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The Argument: Should Brookline install a buffered bike lane on Beacon Street?

Should Brookline install a buffered bike lane on Beacon Street?


Joshua D. Safer

Chair, Brookline Transportation Board

Joshua D. Saferhandout

The proposed buffered bicycle lane for Beacon Street westbound from Coolidge Corner to Washington Square in Brookline represents a necessary advance in our accommodations for bicycle traffic. Such an accommodation would fill the most significant gap in what is otherwise a nearly continuous dedicated bike space running west from central Boston, through Brookline, and through Newton.

It is generally agreed in Brookline that we should encourage bicycling when we can, with the primary point of contention being whether a given accommodation is feasible.


The stretch of Beacon in question has a sidewalk, a parking lane, and two through motor vehicle lanes. Squeezing a bike lane into the mix must compromise one of the four. Pedestrian use of the sidewalk is significant. Parking is in high demand.

Given state law mandating that bicycles have full use of the car lane if needed, increasing bicycle traffic often results in the right lane becoming a de facto bike lane anyway. However, because many bicyclists find that stretch of Beacon intimidating due to the significant hill that slows them down in front of impatient commuters in cars, some who might ride bicycles do not. Further, others bike on the sidewalk there to the consternation of pedestrians.

Deterioration in traffic conditions in Coolidge Corner is the fear. Thus, it is a fortunate surprise per a recent study by Brookline that motor vehicle traffic can be accommodated with only one through lane. The implication of the study is that the bottleneck in Coolidge Corner is so severe that it’s effectively worse than one through lane. Once cars break free, they’re good to go even with only one lane over the hill. There is no significant net change by the time cars reach Washington Square with the plan.


A buffered bicycle lane on Beacon Street westbound from Coolidge Corner to Washington Square would close a gap in regional bicycle accommodations, improve the experience of pedestrians, and preserve motor vehicle parking. It would not result in significant deterioration for motor vehicles even during the evening commute. There should be no delay in its implementation.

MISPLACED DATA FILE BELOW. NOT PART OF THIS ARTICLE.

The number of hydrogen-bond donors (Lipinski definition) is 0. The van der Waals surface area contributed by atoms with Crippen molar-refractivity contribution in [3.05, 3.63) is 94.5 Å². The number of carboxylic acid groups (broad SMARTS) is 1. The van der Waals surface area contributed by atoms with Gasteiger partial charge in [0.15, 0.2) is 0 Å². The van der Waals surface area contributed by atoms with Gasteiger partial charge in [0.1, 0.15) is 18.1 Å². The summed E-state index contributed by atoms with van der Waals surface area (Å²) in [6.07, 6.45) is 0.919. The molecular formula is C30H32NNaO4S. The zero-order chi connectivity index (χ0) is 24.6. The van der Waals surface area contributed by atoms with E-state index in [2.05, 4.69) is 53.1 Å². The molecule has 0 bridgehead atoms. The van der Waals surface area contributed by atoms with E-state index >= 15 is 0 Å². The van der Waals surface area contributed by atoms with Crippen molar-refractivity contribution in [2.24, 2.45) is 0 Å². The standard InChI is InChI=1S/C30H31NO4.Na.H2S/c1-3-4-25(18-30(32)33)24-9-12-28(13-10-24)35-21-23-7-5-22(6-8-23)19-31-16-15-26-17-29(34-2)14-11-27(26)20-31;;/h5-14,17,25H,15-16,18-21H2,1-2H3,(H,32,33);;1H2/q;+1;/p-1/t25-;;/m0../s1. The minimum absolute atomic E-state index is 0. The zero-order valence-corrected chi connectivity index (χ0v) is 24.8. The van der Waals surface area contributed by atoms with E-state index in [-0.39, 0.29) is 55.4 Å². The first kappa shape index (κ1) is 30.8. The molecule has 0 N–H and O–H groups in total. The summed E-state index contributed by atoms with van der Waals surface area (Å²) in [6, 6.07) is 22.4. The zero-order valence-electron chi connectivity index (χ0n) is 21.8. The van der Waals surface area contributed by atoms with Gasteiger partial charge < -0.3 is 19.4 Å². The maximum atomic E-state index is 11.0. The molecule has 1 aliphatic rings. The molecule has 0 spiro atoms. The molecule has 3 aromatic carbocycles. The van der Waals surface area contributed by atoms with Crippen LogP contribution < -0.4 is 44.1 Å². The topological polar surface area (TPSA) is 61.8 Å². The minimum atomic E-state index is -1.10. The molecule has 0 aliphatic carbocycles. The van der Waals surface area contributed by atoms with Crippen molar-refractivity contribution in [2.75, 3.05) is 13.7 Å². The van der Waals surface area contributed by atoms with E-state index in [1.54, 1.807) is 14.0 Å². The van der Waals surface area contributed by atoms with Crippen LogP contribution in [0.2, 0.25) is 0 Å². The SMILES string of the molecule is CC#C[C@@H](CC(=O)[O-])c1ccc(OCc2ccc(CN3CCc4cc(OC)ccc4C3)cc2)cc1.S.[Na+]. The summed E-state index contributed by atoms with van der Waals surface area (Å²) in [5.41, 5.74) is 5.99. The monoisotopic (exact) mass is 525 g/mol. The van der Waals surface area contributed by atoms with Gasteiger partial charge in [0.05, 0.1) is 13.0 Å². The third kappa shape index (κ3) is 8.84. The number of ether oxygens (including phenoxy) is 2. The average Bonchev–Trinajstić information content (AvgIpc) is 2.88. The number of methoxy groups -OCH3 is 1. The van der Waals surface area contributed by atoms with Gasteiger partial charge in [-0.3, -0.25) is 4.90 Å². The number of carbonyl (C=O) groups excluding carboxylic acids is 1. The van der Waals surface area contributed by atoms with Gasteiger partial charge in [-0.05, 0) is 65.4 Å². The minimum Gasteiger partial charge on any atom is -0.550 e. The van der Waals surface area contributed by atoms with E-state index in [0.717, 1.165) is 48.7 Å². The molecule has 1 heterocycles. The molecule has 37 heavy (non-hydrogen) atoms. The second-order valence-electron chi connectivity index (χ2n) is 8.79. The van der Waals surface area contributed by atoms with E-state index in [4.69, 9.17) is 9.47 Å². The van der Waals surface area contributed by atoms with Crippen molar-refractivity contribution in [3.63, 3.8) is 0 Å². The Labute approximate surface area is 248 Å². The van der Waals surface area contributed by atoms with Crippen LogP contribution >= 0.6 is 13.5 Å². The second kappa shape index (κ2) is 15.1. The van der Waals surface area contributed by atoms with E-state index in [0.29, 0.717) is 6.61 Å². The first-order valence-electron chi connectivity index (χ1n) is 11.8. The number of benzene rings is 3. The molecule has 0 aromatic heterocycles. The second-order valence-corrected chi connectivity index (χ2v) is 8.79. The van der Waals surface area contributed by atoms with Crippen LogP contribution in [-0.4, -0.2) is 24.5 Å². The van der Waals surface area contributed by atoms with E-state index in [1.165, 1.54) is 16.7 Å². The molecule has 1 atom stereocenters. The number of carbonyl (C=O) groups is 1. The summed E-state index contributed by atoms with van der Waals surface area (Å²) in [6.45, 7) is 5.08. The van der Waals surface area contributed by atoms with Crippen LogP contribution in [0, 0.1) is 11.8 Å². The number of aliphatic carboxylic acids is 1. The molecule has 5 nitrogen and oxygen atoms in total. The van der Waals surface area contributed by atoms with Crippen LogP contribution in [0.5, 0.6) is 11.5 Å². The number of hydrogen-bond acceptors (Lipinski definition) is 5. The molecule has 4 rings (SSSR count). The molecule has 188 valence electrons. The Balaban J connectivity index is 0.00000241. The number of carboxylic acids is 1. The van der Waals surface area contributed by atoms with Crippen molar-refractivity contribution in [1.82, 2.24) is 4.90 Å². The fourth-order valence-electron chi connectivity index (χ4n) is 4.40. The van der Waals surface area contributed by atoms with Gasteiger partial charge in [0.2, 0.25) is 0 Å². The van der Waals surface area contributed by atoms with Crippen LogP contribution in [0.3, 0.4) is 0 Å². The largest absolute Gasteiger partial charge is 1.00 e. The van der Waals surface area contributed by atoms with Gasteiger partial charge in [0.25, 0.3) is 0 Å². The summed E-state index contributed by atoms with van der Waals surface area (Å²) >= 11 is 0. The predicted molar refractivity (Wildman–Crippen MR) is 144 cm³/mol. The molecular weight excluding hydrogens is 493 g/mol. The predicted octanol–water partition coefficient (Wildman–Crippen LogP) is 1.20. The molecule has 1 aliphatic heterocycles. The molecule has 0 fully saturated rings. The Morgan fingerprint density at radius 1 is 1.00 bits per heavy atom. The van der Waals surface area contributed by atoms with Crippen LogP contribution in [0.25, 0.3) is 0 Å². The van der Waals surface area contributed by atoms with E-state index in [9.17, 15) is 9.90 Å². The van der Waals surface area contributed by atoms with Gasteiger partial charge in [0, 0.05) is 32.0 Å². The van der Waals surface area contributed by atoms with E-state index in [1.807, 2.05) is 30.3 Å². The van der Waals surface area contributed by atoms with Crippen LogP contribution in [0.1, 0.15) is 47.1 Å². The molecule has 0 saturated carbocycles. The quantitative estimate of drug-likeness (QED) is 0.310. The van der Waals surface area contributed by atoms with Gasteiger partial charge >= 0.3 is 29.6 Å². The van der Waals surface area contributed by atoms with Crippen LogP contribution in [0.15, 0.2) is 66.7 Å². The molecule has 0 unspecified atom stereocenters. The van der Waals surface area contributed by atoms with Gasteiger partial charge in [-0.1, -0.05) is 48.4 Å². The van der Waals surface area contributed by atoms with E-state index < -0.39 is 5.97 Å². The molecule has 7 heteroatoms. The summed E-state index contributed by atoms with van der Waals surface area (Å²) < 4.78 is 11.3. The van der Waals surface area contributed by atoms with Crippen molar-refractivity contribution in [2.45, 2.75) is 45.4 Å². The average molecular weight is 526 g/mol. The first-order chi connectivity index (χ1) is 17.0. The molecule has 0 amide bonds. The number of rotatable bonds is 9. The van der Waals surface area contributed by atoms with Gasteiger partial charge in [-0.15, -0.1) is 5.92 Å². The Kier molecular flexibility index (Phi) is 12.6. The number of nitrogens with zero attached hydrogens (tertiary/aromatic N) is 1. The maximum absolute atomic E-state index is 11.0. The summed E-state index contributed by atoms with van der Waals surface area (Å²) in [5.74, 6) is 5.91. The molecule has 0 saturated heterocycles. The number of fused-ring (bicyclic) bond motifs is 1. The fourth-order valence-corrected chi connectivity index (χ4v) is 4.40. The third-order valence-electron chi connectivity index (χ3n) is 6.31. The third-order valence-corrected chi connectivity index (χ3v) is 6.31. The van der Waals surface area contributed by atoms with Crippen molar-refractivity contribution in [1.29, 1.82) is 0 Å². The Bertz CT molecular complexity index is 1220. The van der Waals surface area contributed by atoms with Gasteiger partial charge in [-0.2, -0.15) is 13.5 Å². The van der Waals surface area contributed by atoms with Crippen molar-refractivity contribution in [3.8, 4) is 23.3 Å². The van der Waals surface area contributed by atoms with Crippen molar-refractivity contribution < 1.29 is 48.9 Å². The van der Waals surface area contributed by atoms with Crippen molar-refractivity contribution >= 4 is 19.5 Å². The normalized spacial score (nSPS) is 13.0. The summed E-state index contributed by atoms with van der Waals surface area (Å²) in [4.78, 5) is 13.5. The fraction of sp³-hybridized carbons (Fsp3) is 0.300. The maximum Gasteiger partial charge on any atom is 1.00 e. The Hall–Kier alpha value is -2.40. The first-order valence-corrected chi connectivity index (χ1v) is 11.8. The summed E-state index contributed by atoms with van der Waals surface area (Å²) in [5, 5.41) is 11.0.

Lee L. Selwyn

Brookline resident, member of Town Meeting and of the Advisory/Finance Committee

Lee L. Selwyn handout

Public streets are shared by private automobiles, trucks, commercial vehicles, buses, pedestrians, bicycles, and motorcycles, among others. The needs of these users and groups are often in conflict.

The growing interest in cycling has spawned demands for special accommodations for bicycles whose effect is to divert a portion of that shared capacity from everyone else. When a traffic lane is converted into a “bike lane,” the total traffic-carrying capacity of the street is reduced. For streets with only two travel lanes, earmarking one for exclusive use by bicycles leaves only a single travel lane for all other types of vehicles.

A vocal and politically active “bike lobby” in Brookline has been particularly successful in achieving just this outcome. The bike lobby has also gotten the town to create special wrong-way (they call them “contraflow”) bike lanes on a number of one-way streets, not only reducing the number of travel lanes, but also creating potential safety hazards for pedestrians.

Town Meeting later this month will consider a proposal to create a bike lane out of one of only two travel lanes along a narrow and heavily used half-mile stretch of Beacon Street in the westbound direction between Marion Street and Washington Square. This stretch of road carries about 12,500 vehicles each weekday, around 1,000 during the busiest hour. The trip is often slow going even with two travel lanes in use. With very little evidence to support it, bike lane proponents claim removing one travel lane will add only about 17 seconds to each automobile trip. Even if that was the full impact, this small increase in average driving time for each of the 3 million or so car trips each year along this stretch of Beacon Street would, by my calculations, annually increase gasoline consumption by nearly 6,000 gallons and add some 15,000 hours to drivers’ combined commute times.


These impacts should not be lightly dismissed. The disparate interests and needs of drivers, pedestrians, and bikers must be addressed in a fair and comprehensive manner before the special interests of a small but vocal minority are allowed to prevail, creating inconvenience and safety concerns for the rest of us.

Last week’s poll: Should Wellesley approve the debt exclusion for the proposed senior center?

No: 51.5% (17 votes)

Yes: 48.5% (16 votes)

As told to Globe correspondent John Laidler. He can be reached at laidler@globe.com